Wait, this is only part 2? I feel like I’ve been watching this thing for a million years already! Lemme check the timer… 21 minutes!??! Fuck my life! There’s another hour of this shit!??!
Last week’s entry left off with the cast fully assembled. Now that Bob Saget has joined the team, he meets the rest of his fellow “actors.” I have to commend him for immediately addressing the gay love triangle at the heart of the show, even though he’s only doing it to mess with John Stamos, who’s all “no homo” about it.
In the writer’s room, Saget pitches story ideas to Dave Coulier for some reason. I guess it’s supposed to represent his immediate dissatisfaction with the show (the exchange also credits him with inventing Danny’s obsessive compulsive cleaning habits) but, seriously, why’s he bouncing these ideas off of Dave Coulier? Shouldn’t be be talking to… anyone else?
All the child actors arrive and they make a big point about how the Olsen twin’s mom had no interest in pimping out her kids and was actually quite uncomfortable with the whole endeavor, which I bet is total bullshit. They perpetuate this myth throughout the entire movie, so I guess we’re supposed to believe that she reluctantly turned her kids into producers by the time they were like 5 and that the powers that be had to bite and claw to get her to allow her kids to become billionaire moguls based on their mediocre direct to video movies and clothing lines by the time they were teenagers. I’m sure that their mom was really conflicted about the enormous sums of money she was making off of her no-talent children.
The live studio audience eats up the hot garbage that’s being shoveled into their mouths but the show still receives terrible ratings and reviews. Bob Saget whines to his sister and wife and the latter poses the question, “It’s a show about 3 friends raising kids… what’s so terrible about that?” Oh, man, don’t even get me started! Bob Saget replies, “there’s nothing terrible, or interesting, or funny about it. That’s the problem.” And he’s right. Except the part where he said there’s nothing terrible about it. Anyway, Saget’s wife and sister tell him to stop being such a pissy ass bitch and learn to appreciate his crappy new job.
In attempt to feel more enthusiastic about being cast in the worst show in history, Bob Sagets invites his adult costars to Vegas, or at least a conspicuously uninhabited casino set that’s supposed to represent Vegas. The guys all get drunk and gamble (which is the kind of stuff that you’d never see on Full House, but still not racy enough to justify a tell-all movie) and discuss their various characteristics: John Stamos gets hella pussy, Bob Saget has been with his wife since high school and never cheats on her (good for him!) and Dave Coulier is apparently always farting. Seriously? Like I didn’t already think Dave Coulier was the worst guy who ever lived, now you gotta tell me that he also drops nasty farts all the time? I guess I shouldn’t be surprised. You know how people always say that if they had a time machine they’d go back and kill Hitler? Not me, man. I’d stomp on baby Coulier the day he was born, and the world would be much better for it. Way less terrible jokes, and less farts, even.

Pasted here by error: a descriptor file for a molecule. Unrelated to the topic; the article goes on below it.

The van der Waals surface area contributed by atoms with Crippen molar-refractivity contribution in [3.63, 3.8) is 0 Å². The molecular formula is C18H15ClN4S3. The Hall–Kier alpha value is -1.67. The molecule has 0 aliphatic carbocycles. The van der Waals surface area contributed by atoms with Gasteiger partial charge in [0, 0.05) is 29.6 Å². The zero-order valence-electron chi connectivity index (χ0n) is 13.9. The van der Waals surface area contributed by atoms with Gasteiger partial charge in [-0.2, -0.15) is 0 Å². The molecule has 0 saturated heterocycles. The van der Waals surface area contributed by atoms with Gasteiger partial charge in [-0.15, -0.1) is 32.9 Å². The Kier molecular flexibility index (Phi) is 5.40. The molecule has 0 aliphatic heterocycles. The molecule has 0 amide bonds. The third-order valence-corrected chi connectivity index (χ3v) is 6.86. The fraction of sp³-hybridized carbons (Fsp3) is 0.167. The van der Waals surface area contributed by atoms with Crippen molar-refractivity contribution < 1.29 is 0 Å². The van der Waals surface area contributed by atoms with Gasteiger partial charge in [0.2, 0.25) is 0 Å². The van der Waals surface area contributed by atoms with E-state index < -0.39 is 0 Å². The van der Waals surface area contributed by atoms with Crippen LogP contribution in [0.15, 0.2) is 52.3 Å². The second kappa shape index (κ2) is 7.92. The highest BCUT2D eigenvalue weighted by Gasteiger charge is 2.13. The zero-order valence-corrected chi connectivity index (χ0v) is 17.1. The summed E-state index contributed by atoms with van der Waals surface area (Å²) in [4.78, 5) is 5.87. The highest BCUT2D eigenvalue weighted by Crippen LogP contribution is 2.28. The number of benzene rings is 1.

With that, we’re caught up to the opening scene, further proving that nothing interesting is going to happen throughout this entire movie. Stamos complains to the producers about how long it takes for the Olsen twins to get through a scene, what with their constant pants shitting, and Saget is scolded for making stripper jokes in front of Jodie Sweetin (maybe that’s why she grew up to be so fucked up. I can only guess because we never get to see any of her meth abuse in this movie, which would have been like the only cool part).
Between takes, Saget makes a bunch of totally valid observations about how terrible the show is and starts to walk off the set. His adult costars convince him to stay because Dave Coulier will likely never work again if he doesn’t keep this gig and John Stamos shares the same fear even though he’s the only person on the show who has actual show business level talent.
I guess Dave Coulier is on a pep talk roll because the next scene is him talking to Moms Olsen about why she needs to keep her hideous babies on the show. The best part is that the Olsen twin he’s holding is totally picking her nose during the scene.
That’s the best thing that happens in the whole movie. At the end of this very special talk, Dave Coulier prompts the girls to deliver some Nicky and Alex level gibberish. I guess that means that they’re staying on the show?
As Season 1 comes to a close, Jeff Franklin anxiously awaits an answer as to whether the show will be picked up for another Season. Despite all logic or good in the world, the network decides to continue on with this unholy endeavor, much to the casts gratification.
Dave Coulier farts with relief and the rest of the cast is like what the fuck? Jodie Sweetin says, “how rude,” which is sorta snuck in there. That’s the only reference to any of the catch phrases that were used on the show. I guess if it’s used outside of a reenactment of a scene it’s ok? Anyway, I’m really bothered by this farting thing. Like, I really didn’t need another reason to hate Dave Coulier. There were already way too many. I just can’t even deal with this.
Jeff Franklin delivers a talk to the cast about how he’s cooking up ways for the show to suck less dick in Season 2. That poor, deluded son of a bitch. He wants more family oriented narratives and he decides to add the character of Rebecca Donaldson.
We see Lori Loughlin’s first day on set and she’s introduced to John Stamos, but it turns out they’re already familiar, as they used to hit skins back in the day. They have a debate over who ended things and there’s a real Jesse and Becky tension, you guys. You can tell that Stamos is right about to whip it out for her but then she tells him that she just got married. Dang! Sorry, Stamos! At least you’ll get to make out with her on tv all the time.